“I fear visitors not of our faith are shocked by what can sometimes be noisy irreverence in a setting that is supposed to be characterized by prayer, revelation, hymns and peace,” Elder Holland said. “Perhaps heaven is a little shocked as well.”

He encouraged presiding officers on the stand to set the example for the congregation in reverence and stillness.

“Brothers and sisters, this hour ordained of the Lord is the most sacred hour of the week,” Elder Holland stated. “It is in memory of Him who asked if the cup He was about to drink could pass, only to soldier on because He knew that for our sake it could not pass. It will help us if we remember that a symbol of that cup is slowly making its way down the row toward us.”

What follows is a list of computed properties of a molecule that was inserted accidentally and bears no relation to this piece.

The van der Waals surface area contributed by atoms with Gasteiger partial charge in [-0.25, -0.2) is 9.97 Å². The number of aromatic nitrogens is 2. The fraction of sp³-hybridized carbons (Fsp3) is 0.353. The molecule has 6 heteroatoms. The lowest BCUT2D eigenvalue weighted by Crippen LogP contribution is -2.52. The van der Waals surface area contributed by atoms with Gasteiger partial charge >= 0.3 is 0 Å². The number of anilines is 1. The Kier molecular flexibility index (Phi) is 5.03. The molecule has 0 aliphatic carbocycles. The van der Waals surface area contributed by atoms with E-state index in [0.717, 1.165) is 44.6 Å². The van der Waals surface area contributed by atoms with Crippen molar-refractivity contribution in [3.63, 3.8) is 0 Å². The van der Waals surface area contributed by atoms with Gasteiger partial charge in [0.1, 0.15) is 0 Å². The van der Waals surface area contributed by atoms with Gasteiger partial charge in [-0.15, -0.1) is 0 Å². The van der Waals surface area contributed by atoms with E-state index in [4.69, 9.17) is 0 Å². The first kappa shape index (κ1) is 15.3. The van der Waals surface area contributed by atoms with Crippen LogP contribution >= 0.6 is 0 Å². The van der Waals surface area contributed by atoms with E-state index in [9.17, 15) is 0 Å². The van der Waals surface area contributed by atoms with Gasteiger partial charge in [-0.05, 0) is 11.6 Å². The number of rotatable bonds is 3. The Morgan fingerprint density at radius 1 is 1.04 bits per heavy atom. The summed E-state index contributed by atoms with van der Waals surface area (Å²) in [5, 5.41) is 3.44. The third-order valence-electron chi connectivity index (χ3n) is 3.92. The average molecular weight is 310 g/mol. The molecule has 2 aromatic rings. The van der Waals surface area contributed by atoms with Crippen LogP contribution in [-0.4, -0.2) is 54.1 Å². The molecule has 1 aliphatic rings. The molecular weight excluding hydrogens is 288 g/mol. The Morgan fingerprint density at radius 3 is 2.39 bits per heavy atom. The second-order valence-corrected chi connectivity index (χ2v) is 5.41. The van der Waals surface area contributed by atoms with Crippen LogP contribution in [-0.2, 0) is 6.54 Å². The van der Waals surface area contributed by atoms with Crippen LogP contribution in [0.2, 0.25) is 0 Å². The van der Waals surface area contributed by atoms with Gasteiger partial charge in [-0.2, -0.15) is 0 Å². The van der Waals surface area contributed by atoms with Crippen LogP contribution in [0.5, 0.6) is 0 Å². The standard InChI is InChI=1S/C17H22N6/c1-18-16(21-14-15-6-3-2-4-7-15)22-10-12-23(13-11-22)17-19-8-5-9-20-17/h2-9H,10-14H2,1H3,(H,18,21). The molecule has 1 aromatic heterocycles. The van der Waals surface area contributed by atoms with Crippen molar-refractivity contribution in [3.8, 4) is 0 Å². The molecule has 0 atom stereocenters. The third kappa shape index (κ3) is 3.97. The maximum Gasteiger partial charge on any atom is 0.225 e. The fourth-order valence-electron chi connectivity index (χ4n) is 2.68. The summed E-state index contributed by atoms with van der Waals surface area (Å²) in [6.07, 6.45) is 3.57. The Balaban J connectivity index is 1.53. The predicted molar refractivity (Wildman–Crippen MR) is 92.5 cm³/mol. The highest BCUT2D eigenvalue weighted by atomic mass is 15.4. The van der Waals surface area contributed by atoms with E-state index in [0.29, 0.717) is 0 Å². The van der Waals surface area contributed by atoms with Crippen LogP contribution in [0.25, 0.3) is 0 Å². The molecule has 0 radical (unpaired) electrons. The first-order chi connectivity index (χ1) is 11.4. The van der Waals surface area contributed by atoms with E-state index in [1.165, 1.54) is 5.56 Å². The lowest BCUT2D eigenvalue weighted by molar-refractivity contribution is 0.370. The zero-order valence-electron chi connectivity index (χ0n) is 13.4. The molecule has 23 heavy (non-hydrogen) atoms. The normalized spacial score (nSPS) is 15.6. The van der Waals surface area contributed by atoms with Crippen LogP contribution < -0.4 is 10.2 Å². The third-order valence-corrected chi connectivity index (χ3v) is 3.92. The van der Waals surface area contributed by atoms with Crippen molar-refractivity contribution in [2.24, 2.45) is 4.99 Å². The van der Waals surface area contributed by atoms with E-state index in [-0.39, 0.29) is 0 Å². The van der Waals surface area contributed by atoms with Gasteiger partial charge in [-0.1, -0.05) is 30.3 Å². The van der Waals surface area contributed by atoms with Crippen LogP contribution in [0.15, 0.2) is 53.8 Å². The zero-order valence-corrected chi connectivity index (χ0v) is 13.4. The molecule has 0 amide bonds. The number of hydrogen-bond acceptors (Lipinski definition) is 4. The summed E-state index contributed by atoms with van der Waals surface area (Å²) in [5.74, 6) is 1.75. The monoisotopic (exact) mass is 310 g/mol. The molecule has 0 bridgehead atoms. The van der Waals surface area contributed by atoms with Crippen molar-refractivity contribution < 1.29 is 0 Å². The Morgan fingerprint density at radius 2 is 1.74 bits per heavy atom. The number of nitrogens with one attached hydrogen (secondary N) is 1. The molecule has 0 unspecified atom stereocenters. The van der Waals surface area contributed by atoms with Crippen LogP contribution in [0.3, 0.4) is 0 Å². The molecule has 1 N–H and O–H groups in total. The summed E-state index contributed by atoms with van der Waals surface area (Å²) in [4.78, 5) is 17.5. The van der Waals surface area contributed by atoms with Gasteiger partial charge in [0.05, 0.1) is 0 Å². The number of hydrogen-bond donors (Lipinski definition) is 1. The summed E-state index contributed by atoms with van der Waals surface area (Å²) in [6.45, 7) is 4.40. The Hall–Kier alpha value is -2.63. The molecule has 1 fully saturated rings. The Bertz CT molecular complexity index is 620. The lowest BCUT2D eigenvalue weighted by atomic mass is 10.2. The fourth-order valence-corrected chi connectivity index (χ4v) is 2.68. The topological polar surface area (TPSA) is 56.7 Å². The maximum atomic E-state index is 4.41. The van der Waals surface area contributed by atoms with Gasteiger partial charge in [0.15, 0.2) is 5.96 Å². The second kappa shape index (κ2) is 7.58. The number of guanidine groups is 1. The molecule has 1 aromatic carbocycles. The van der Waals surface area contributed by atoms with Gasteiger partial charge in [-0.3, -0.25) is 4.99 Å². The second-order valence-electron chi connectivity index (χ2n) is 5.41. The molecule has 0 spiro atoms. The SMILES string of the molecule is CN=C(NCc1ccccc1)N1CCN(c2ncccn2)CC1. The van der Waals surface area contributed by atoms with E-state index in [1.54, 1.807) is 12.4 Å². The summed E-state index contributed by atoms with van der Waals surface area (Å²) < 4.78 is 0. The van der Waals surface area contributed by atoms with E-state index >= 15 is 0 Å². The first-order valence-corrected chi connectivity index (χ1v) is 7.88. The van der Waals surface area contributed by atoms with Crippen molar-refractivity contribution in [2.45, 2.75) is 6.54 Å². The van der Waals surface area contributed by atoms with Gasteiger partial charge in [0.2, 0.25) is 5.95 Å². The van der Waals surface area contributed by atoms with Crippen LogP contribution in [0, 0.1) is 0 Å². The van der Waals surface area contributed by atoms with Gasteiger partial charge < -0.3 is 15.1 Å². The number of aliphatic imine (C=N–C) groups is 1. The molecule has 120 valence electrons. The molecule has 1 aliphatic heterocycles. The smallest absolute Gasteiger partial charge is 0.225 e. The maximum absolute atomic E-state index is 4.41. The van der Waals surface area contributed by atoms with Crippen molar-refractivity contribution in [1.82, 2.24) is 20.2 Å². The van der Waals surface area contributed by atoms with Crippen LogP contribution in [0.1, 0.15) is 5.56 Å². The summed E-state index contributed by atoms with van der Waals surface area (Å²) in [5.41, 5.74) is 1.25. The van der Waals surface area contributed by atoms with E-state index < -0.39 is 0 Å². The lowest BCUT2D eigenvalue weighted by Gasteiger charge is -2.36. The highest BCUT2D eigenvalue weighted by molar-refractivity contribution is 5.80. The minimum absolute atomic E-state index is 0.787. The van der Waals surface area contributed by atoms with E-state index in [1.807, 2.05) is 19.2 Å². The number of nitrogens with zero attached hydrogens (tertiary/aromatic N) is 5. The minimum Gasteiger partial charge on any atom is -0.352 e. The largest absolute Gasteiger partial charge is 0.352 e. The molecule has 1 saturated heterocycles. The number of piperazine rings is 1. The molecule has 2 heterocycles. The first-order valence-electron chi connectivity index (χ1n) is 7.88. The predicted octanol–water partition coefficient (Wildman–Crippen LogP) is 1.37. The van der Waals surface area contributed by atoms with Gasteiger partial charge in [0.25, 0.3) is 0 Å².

Repentance

President Russell M. Nelson focused his remarks in the general priesthood meeting on repentance and said everyone needs to repent. He urged the men of the Church to “do better.”

Some of the ways President Nelson encouraged men to “do better” involved choosing to strengthen relationships at the sacrifice of video games, TV and other media distractions. He encouraged men to honor the women in their lives and become partners with their spouses in an eternal journey of progression.

The battle with sin is real, President Nelson said.

“All of us can do better and be better than ever before. We need to get up off the couch, put down the remote and wake up from our spiritual slumber. It is time to put on the full armor of God and engage in the most important work on earth,” he said.